“When summer comes, it’s hot time”, we go through a period of active activity. This includes swimming in the sea, hiking in the mountains, and various sports, as well as intensive thinking, planning, contemplation, and sunbathing. All of these activities require more or less energy, and therefore food. The catch is that eating means intense biochemical reactions, which means a lot of heat is generated in the body.
And it’s hot all around! So how do you build a diet so that you don’t overheat yourself, and ensure that you have enough energy and the right range of micronutrients?
First, analyze your energy expenditure and daily routine. It is better to plan significant physical activity, not at the peak of the daytime temperature. Be sure to eat a meal beforehand that includes complex carbohydrates (digested slowly, gradually releasing energy and heat) such as whole grain cereals or bread; easily digestible protein (poultry, sea fish, cottage cheese or yogurt); a salad with green leafy vegetables and olive oil; and colorful fruits for dessert.
If you are planning a relatively inactive day, yogurt with whole grain cereal and fruit or a vegetable salad with sour cream and toast made of the same bread will suffice.
It’s hard to eat a full meal on a hot afternoon. You can replace it with a salad snack with a piece of chicken or lean fish, cold vegetable soup, or a handful of dried fruits and nuts with iced green tea.
And in the evening, when it’s cool, treat yourself to a piece of grilled meat with vegetables.
Secondly, in the heat, we lose a lot of salt with sweat, so we should replenish them with mineral water such as sodium, chloride, and bicarbonate by adding salt to our dishes. People with hypertension or kidney disease should be careful.
Thirdly, the colder the food we eat, the more warm blood comes to the digestive organs to heat it up for processing by digestive juices. Therefore, it is better to consume ice cream and ice-cold drinks when the body has cooled down a bit from the heat in the shade, which will reduce the risk of overheating.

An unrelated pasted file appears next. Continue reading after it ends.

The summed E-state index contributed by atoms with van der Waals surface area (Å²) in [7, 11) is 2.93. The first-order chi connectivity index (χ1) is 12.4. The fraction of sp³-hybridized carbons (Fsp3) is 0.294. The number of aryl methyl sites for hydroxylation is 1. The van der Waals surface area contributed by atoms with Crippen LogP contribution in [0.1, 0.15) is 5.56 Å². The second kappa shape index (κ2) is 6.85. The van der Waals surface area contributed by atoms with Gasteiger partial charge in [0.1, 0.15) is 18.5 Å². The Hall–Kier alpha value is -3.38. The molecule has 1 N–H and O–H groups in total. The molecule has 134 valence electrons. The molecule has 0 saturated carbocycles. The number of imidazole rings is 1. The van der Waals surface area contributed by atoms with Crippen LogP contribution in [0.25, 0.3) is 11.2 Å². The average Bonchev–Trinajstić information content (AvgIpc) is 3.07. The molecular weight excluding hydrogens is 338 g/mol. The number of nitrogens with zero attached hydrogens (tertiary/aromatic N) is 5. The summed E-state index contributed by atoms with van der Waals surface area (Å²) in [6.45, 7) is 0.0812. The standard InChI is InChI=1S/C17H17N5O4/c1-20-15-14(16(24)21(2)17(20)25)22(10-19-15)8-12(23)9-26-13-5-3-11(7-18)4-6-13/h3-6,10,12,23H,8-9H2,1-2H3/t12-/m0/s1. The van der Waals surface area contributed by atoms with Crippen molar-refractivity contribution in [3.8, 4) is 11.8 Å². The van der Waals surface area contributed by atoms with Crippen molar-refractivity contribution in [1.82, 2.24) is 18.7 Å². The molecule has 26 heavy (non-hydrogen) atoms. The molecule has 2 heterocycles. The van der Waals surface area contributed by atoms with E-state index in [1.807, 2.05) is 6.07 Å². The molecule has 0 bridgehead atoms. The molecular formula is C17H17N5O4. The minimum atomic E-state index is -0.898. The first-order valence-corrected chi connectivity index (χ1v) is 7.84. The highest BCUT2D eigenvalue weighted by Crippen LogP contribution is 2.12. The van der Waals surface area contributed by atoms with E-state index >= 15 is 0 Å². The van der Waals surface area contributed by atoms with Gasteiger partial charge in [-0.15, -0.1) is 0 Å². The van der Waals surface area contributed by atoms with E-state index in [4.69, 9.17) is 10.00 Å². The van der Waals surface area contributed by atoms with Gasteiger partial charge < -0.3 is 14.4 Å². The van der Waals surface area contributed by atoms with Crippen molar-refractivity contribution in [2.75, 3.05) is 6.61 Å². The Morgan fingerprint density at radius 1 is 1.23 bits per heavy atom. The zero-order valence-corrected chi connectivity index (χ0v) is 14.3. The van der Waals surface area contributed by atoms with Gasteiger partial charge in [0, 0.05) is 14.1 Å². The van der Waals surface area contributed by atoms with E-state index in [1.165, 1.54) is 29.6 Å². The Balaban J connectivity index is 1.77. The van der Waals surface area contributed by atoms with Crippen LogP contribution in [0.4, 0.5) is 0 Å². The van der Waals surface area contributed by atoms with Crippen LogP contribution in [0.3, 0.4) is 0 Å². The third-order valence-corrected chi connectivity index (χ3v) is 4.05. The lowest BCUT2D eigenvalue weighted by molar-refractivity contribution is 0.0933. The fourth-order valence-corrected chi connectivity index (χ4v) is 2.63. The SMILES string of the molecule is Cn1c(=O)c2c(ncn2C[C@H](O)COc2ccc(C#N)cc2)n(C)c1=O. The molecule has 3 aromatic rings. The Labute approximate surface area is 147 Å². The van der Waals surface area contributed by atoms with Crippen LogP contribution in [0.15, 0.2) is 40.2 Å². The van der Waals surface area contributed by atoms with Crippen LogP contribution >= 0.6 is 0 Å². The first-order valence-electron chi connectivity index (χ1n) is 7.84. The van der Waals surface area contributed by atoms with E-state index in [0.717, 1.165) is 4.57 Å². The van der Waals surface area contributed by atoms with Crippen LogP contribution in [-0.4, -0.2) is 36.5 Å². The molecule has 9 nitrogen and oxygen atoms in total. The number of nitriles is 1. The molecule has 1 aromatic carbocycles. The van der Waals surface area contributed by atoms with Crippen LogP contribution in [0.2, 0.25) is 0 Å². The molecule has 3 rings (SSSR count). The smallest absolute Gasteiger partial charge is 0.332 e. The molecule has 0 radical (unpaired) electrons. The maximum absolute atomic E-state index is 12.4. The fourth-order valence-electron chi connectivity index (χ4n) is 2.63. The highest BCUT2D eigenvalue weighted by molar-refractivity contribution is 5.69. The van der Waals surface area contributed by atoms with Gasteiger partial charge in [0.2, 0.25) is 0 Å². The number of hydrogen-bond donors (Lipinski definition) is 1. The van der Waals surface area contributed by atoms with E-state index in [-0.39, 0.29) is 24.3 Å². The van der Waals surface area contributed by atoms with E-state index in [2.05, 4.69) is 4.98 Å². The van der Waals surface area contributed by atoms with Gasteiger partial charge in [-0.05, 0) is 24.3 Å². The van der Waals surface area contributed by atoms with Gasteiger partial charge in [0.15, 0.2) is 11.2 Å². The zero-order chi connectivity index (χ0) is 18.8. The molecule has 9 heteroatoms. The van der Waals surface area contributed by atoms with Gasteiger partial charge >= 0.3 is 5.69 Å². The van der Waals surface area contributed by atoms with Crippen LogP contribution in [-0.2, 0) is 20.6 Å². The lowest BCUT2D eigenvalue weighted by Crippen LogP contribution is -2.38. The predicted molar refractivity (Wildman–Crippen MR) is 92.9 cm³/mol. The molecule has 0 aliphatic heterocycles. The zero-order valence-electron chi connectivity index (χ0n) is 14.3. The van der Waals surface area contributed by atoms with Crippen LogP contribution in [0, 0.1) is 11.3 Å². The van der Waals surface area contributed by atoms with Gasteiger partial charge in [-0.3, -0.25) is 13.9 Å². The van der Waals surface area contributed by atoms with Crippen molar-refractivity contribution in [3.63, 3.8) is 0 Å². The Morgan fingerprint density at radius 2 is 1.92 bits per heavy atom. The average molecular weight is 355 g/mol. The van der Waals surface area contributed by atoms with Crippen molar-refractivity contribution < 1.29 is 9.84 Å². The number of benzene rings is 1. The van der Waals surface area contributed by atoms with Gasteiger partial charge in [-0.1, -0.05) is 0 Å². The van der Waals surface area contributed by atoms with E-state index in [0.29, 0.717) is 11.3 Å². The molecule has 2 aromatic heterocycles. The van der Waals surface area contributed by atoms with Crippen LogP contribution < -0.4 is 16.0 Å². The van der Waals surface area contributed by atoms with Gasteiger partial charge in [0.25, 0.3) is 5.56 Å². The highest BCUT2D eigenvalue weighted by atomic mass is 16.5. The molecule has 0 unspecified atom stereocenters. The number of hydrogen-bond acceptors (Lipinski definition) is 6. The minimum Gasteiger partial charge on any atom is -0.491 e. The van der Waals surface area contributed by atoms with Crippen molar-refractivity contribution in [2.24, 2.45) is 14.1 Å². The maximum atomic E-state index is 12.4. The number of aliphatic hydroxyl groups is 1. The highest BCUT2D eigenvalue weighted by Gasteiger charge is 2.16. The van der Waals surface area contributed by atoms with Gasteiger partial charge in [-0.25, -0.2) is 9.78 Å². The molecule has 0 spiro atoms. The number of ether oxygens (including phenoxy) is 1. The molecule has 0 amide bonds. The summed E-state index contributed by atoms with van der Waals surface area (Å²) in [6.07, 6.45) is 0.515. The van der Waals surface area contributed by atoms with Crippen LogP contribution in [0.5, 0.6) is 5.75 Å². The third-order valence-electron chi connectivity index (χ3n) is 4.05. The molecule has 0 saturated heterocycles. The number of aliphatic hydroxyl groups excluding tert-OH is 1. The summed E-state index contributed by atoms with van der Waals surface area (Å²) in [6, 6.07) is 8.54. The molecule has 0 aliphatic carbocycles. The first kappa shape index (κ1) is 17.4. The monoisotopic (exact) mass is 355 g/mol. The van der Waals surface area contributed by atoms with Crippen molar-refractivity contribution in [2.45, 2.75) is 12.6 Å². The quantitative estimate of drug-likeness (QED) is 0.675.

Fourthly, the banal advice not to jump into cold water from under the scorching sun, especially after eating, makes sense. A sharp cooling of the skin will provoke a spasm of the superficial vessels, which will lead to the accumulation of a large volume of blood inside the body and cause the internal organs to heat up. To effectively remove excess body heat, you should gradually lower the temperature outside (with water, and airflow).
Fifth, drink small portions of green tea and water frequently. This will prevent dehydration and suppress your appetite.
And finally. Alcohol and heat are a life-threatening combination, as ethanol dilates blood vessels that are already of increased diameter to better transfer blood heat to the outside. This can be accompanied by a decrease in blood pressure and lead to dizziness and loss of consciousness.
It should be remembered that at high temperatures in dry climates, our body releases excess heat mainly through sweating and evaporation with frequent shallow breathing. In this situation, it is important to take care of adequate drinking and salt replenishment.
In high humidity, heat is much more difficult to tolerate because the only source of heat transfer is radiation from the body surface (warm blood flows in large quantities to the superficial vessels of the skin), and therefore it is necessary to take care of the flow of cold air or water.